City Council raises Republic’s francise fee, OKs $15 fine for trash bags that don’t belong in recycling bins

By Sarah Brown
Lebanon Local

The Lebanon City Council approved a resolution Nov. 4, at its monthly meeting, to increase the Republic Services franchise fee from 6 to 7%.
The franchise fee is a fee paid to the city by Republic Services, and a 1% increase would equate to about an additional $35,000 a year for the city, said Matt Apken, finance director.
As for rate increases made to customers by Republic Services, the council reviews rate increase requests annually. In 2014, the council approved the implementation of an annual Consumer Price Index rate methodology, which became effective in January of 2015.
Apken said Republic Services did not want to raise rates this year based on the CPI, but did want to raise rates 1% if its franchise fee was increased.
Apken and city staff have communicated with Republic Services to better understand how it sets its rates, and also got agreement from the waste disposal company “to agree on a margin of revenue not to exceed 12% for them to do an increase in rates,” Apken said.
With the new franchise fee agreement settled on, the council approved a rate increase of one percent, which makes the monthly increase for a 32-gallon cart at 24 cents, and 36 cents more for a 90-gallon cart.
Republic Services also requested – and council approved – the ability to add a contamination fee of $15 to customers whose yard or recycling bins have bags in them.
“We’re seeing bags of garbage in the recycling and yard debris because there’s so much more trash being made at home right now,” said Julie Jackson, municipal relations manager at Republic Services.
If a driver sees a bag of trash going into the hopper intended for yard debris or recycling only, they will take a picture, and a warning for first offense will be mailed to the residence, Jackson said. Further instances will result in contamination fees.
The council also approved a resolution to accept a Coronavirus Relief Fund grant from the State of Oregon. The resolution appropriates $150,000 to the General Fund Non-departmental Materials and Services Fund, and $100,000 to Information Systems Services. Expenses to the city have increased due to social distancing and additional cleaning. Also, the city will establish a utility assistance program for citizens affected by COVID.
Part of the grant will be used to reimburse miscellaneous expenses incurred on the city due to COVID, such as wash stations, masks, cleaning supplies, and the purchase of laptops for work-from-home options, Apken said.
As much as $100,000 of the grant will be earmarked for a utility assistance program. Residents who reside within the city of Lebanon may apply for funds to pay for city, electric and gas utilities. Proof must be provided showing that the applicants have been affected by COVID, and certain parameters exist to determine need and eligibility, Apken said.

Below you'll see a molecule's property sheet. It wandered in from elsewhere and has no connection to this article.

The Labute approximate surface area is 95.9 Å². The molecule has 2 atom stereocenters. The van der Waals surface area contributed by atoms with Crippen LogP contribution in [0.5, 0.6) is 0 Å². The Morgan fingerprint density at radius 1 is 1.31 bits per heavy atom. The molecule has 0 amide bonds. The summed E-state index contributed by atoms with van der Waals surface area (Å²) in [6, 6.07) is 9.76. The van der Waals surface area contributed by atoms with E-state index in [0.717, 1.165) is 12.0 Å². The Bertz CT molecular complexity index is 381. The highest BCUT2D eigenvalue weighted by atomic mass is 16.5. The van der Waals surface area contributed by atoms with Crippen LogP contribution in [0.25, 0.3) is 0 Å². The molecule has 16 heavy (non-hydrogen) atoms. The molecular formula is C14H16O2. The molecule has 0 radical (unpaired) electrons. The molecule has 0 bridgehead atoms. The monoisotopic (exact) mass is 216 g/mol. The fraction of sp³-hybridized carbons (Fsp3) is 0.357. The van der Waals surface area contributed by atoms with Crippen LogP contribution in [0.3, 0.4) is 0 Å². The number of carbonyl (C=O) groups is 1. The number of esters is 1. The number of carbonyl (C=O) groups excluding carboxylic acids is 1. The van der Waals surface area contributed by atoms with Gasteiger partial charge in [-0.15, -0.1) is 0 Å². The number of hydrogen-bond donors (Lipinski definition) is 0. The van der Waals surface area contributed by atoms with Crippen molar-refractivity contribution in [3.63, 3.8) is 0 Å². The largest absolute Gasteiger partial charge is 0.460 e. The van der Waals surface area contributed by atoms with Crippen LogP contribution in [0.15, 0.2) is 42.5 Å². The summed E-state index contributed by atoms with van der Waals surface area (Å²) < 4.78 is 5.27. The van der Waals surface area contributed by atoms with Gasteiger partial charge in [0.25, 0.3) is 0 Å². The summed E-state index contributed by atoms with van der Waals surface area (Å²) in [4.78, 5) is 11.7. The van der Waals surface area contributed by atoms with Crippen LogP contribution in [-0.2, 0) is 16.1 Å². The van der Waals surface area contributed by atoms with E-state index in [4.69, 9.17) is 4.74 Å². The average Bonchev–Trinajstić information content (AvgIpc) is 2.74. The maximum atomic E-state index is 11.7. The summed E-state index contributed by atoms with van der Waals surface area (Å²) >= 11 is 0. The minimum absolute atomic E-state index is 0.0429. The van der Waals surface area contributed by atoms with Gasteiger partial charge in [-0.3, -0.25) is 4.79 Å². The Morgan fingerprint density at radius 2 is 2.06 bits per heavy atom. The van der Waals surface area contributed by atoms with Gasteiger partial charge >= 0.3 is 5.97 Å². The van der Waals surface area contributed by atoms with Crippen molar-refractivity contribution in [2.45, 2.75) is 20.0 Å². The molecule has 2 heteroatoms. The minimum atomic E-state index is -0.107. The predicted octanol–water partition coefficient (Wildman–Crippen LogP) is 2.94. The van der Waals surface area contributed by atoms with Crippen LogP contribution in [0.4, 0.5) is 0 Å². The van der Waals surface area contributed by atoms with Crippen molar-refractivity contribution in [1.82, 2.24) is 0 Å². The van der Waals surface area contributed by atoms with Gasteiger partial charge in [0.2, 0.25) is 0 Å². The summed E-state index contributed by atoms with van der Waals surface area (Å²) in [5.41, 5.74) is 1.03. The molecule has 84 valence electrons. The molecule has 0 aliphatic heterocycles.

The council also approved motions on the consent calendar to amend a surface transportation funds agreement and renew an agreement between the City and Lebanon School District for maintenance work.
The City Council had passed a motion in May to accept the 2020 Fund Exchange Intergovernmental Agreement with Oregon Department of Transportation. The 2020 Surface Funds Agreement provides federal gas tax funds for street capital maintenance.
This year’s funds, $191,480.82, were to be used for the reconstruction of Walker Road, associated with the Westside Interceptor Project, in 2021.
Shortly after the original agreement was approved, it was determined that a new traffic signal would be needed at the intersection of Stoltz Hill and Airport Roads, as the extension of Stoltz Hill and the upcoming development of Applegate Landing apartments warranted the prioritizing of a signal.
In April, the City of Lebanon approved an IGA with the Lebanon School District to provide certain outdoor maintenance at specific schools in exchange for $150,000. The agreement expired in June, and the new proposed agreement lasts from July 2020 to June 2021.

In other business, the council:
♦ Approved a revised Public Utility Easement at the north end of Mill Street.
♦ Agreed to enter into an IGA with the State of Oregon to conduct an auction on surplus property for the City of Lebanon. In this case, the city wants to rid itself of a transit bus it’s had since 2009, which is past its usable life and already replaced with a new vehicle, Apken said.